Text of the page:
Outline and Evaluate Functionalist Views of the Role of the Family in Society.

1570 Words7 Pages
Outline and evaluate Functionalist views of the role of the family in society. [33 marks]

Functionalism is a structuralist theory; this meaning that it sees social structure (the social organisation of society) as more important than individuals. Functionalist sociologists believe that people have a range of basic needs that must be met if society is to run smoothly. Different groups and individuals in society are important because they perform certain functions which meet society's needs. Functionalism supports the family in nearly every way, to the support it offers to the next generation and the way it teaches them the four functions they need to survive. George Peter Murdock described the family as being “a social group characterized
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Now, however, child law has been outlawed in a series of Acts of Parliament starting in 1833 with the Factories Act, which required compulsory schooling and the cleanliness of the workplace. Fourteen years later the Ten Hour Act was passed, limiting the number of hours worked by thirteen to eighteen year olds to ten hours a day. Moreover, Murdock’s definition is also criticised, as it is argued that children can be reared and socialised effectively in lone parent families and many would argue that single sex couples also can rear and socialise children effectively although others would dispute this.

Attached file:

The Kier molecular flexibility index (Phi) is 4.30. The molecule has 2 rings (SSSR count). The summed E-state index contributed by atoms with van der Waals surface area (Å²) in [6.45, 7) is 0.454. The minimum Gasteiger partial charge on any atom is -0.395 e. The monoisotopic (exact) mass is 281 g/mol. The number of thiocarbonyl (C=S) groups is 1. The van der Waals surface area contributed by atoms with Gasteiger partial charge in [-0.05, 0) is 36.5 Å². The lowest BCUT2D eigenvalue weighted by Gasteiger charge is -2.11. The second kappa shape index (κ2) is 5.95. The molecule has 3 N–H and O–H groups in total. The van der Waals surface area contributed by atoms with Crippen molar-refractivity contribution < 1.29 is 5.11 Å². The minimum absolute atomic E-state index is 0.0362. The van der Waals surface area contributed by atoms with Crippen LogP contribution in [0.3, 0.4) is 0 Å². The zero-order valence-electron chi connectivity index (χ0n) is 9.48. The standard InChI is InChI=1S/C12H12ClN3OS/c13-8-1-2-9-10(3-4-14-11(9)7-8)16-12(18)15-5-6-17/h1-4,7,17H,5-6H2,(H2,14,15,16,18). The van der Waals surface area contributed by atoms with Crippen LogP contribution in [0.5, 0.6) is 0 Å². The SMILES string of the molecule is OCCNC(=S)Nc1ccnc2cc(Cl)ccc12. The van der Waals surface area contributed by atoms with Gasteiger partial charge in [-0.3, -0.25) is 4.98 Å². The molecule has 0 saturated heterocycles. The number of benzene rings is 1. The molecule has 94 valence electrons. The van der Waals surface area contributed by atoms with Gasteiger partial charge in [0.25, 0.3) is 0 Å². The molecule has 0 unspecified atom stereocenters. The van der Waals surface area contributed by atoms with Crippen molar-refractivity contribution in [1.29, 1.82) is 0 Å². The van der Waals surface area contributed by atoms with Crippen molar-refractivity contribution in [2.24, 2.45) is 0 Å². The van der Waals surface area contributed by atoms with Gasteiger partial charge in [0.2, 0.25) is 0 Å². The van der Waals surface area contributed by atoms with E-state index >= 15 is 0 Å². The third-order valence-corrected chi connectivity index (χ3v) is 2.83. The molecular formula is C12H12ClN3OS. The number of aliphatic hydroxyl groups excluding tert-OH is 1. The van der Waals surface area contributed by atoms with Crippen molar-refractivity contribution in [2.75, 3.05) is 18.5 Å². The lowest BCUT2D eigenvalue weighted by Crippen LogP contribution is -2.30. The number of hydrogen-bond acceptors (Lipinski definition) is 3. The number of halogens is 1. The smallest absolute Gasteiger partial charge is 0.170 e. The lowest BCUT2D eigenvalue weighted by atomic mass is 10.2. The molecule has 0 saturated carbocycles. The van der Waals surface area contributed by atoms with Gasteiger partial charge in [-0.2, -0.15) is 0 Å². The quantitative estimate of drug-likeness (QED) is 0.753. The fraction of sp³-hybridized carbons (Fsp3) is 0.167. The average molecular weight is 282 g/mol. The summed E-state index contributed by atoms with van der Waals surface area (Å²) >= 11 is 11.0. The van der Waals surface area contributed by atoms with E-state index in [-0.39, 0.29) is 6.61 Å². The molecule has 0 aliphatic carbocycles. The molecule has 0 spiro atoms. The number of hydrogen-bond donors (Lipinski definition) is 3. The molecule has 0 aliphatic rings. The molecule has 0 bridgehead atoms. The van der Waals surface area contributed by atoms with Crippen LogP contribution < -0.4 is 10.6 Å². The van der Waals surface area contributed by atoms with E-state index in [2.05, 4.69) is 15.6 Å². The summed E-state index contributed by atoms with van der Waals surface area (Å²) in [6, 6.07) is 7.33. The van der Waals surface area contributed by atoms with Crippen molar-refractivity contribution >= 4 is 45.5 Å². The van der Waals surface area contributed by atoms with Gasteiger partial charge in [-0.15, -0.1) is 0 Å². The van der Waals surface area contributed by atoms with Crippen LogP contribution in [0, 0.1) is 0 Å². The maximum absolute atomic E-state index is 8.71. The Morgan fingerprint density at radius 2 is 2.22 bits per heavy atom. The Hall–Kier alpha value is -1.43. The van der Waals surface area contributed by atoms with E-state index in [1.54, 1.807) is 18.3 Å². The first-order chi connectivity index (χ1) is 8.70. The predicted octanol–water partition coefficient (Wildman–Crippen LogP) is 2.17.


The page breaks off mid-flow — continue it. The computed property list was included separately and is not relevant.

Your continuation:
Talcott Parsons (1965) was a functionalist sociologist who attempted to trace the historical development of the family and explain why the nuclear family had become so dominant. Parsons argued that there are two basic irreducible functions of the family. These are Primary socialisation and the stabilisation of the adult personalities, Primary socialisation is the process through which the children are taught and learn to accept the norms and values of society. Primary socialisation is important as it teaches us how to relate to others, language and customs and it is the foundation upon which all later learning rests. Secondly, the stabilisation of the adult personalities is all about the family giving the adult offspring emotional support necessary
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